Towards the Radical Scrutonians

I was recently gifted a copy of the revised edition of Sir Roger Scruton’s Confessions of a Heretic. I must admit that Scruton is one of those authors of whom I have currently read too little, and that shall change in time, but I am well aware of the value and salience of his oeuvre. He was one of the last men of letters given to us by the twentieth century and we are fortunate that he produced so much of a legacy made tangible by the written word. The logical question now is what to do with it all. This matter of maintaining Scruton’s legacy has been addressed by Henry George in The Salisbury Review, but with a conclusion that only finds his use in arresting the leftwards gallop on the continent. I do not intend this article to be a direct response, rather a development which can reach a conclusion about Scruton’s fate amongst the novel elements of the right in this country and the broader Anglosphere by applying some basic truths of the present situation.

First, it is worth remembering that Scruton was an outsider for virtually his entire career. He was not writing from a liberal or neoliberal persuasion, so he was shunned by the party that farcically shares a name with his philosophy. He was concerned with the ill-effects of modernity whereas most wanted to further them. His evident wisdom existed in incidental opposition to the recentring of Conservative Party ideologies and historical memory around Margaret Thatcher. His isolated position from the political establishment is observable just in the titles of the two posthumous volumes of his work, the aforementioned Confessions of a Heretic and Against the Tide. Although he set out his ideas in a considered and respectable way, too many were simply unwilling to engage with them in a likewise manner. Many still respond to Scruton with acrimony, whilst the Conservatives have only performed a cursory lip service to particular aesthetical ideas since his death out of some feeling of guilt for unjustly defenestrating him.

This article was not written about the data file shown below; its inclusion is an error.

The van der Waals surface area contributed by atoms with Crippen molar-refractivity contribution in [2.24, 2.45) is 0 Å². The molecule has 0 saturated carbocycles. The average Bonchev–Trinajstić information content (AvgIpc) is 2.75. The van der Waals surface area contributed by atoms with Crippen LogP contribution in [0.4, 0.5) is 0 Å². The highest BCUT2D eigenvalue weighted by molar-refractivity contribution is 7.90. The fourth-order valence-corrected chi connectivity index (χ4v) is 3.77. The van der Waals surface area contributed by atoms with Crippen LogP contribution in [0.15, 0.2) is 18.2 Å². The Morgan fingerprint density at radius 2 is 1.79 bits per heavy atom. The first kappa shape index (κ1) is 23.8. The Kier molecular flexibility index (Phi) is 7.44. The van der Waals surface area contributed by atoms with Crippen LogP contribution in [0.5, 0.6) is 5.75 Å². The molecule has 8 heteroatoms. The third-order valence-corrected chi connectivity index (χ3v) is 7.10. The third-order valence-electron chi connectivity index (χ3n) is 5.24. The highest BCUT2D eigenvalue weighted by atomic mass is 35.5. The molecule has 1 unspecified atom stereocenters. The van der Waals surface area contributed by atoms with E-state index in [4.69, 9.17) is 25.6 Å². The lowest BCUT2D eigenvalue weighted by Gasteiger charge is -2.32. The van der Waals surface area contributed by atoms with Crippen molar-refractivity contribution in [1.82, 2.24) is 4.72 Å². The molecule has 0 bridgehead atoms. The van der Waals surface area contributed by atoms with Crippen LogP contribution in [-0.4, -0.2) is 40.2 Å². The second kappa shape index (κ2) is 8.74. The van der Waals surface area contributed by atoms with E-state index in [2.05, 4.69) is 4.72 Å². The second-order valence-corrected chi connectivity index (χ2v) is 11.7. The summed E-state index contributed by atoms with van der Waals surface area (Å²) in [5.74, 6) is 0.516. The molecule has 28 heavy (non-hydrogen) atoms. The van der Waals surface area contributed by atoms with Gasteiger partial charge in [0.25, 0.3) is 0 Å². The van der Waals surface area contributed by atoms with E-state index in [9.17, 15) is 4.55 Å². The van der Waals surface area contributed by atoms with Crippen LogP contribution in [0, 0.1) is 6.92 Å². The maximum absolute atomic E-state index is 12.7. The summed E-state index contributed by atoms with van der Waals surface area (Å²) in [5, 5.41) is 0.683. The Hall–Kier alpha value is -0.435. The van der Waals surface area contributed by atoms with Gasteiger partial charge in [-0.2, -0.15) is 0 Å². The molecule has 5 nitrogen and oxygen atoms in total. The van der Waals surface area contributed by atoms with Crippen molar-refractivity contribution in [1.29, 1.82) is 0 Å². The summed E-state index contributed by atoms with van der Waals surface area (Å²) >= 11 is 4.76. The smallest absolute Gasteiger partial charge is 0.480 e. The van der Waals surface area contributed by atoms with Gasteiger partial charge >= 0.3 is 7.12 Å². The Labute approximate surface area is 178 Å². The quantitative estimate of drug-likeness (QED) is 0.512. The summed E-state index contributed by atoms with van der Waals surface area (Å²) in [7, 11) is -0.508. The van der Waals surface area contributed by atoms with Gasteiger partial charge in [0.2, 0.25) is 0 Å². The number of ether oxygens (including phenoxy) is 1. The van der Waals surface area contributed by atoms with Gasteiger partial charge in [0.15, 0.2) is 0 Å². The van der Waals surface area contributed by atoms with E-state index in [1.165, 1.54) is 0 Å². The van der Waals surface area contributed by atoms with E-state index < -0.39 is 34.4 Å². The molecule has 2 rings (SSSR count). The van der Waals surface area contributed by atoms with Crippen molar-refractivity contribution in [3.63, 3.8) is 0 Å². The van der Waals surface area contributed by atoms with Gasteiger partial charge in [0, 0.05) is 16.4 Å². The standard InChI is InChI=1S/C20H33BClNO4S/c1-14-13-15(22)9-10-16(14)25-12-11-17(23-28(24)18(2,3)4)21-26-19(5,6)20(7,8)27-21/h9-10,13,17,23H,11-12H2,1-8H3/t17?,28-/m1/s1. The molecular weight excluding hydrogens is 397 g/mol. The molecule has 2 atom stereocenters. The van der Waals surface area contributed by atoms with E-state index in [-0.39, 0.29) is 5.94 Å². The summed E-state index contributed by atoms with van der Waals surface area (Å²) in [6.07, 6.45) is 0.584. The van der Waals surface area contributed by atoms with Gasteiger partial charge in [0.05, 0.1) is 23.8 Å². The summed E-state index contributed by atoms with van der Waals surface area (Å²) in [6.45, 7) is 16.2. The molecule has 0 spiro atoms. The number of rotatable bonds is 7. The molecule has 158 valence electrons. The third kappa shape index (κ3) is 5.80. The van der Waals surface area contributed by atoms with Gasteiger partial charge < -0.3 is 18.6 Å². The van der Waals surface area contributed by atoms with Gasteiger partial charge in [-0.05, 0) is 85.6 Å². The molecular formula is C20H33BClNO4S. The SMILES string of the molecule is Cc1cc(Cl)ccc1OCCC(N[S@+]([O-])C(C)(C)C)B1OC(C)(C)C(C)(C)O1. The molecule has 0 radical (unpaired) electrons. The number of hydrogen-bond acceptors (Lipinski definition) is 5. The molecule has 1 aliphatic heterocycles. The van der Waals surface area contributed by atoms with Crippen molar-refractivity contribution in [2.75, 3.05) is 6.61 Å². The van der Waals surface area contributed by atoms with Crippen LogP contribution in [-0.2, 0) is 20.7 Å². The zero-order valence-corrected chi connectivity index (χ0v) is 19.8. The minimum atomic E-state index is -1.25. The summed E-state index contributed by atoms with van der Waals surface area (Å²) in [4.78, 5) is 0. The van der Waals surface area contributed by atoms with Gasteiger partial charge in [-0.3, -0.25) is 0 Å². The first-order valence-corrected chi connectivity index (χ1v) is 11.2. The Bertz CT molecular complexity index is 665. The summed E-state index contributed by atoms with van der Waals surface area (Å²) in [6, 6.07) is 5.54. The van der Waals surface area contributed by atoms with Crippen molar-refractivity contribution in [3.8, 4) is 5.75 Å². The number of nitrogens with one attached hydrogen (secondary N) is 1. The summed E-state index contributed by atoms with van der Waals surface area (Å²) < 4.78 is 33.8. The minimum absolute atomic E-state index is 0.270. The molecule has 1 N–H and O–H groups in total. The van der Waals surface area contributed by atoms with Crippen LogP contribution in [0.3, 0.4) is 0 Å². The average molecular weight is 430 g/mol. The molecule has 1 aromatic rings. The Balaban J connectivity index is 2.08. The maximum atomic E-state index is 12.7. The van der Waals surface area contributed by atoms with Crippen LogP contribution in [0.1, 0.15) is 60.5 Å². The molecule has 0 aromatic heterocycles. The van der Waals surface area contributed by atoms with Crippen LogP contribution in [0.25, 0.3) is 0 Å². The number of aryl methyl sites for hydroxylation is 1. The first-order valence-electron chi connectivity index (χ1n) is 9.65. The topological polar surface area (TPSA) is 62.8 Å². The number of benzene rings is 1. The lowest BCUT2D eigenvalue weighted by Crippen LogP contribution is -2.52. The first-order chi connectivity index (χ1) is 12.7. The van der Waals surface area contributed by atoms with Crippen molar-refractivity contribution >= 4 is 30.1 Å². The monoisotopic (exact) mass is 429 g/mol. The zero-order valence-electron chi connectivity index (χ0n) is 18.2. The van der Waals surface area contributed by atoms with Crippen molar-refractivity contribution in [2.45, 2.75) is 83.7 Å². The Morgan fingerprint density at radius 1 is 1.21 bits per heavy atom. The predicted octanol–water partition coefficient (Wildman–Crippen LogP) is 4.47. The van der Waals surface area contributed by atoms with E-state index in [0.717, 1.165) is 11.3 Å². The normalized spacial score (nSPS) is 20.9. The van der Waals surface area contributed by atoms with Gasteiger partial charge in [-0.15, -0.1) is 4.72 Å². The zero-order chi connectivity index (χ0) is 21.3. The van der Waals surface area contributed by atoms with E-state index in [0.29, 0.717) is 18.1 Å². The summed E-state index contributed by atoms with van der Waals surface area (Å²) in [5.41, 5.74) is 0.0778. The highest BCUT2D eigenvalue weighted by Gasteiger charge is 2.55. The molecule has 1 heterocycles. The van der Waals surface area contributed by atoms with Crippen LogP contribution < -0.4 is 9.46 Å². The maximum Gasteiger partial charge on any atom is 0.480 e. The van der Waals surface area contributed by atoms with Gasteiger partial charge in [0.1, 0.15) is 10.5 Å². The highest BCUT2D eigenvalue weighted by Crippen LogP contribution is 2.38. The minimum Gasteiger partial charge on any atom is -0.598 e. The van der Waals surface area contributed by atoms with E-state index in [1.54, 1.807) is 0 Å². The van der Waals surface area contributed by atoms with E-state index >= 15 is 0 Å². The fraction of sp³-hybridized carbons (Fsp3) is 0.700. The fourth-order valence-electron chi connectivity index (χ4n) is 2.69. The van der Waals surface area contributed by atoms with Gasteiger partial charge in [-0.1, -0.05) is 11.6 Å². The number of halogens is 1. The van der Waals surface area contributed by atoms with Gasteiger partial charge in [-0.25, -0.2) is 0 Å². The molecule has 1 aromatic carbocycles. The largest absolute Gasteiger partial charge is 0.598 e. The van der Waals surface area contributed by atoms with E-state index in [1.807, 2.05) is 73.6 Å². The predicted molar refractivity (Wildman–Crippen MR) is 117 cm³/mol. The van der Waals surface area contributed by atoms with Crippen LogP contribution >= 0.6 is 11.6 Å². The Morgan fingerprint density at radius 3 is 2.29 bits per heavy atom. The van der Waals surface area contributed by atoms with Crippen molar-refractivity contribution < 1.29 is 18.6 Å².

If describing Scruton as a heretic is apt, as Douglas Murray argues in his introduction to the revised edition of Confessions, then what is stopping us from deeming him a radical? Dispel the mental images of students with red banners and flags, for their ever-shifting political positions are the restless present’s fashion. Instead, compare Scruton’s traditional and conservative worldview with the society of today. To bring about Scruton’s desired “oikophilia,” that being to restore the family and a sense of place as vital pillars of binding individuals together in a genuine national community, would require the total upending of the existing political order and its most cherished pieces of legislation. Just removing the cosmopolitan precepts and infiltrations would necessitate the abrupt end of the Blairite paradigm and either the liquidation or assimilation of our European Union regulatory inheritance, which recent governments have only attempted piecemeal.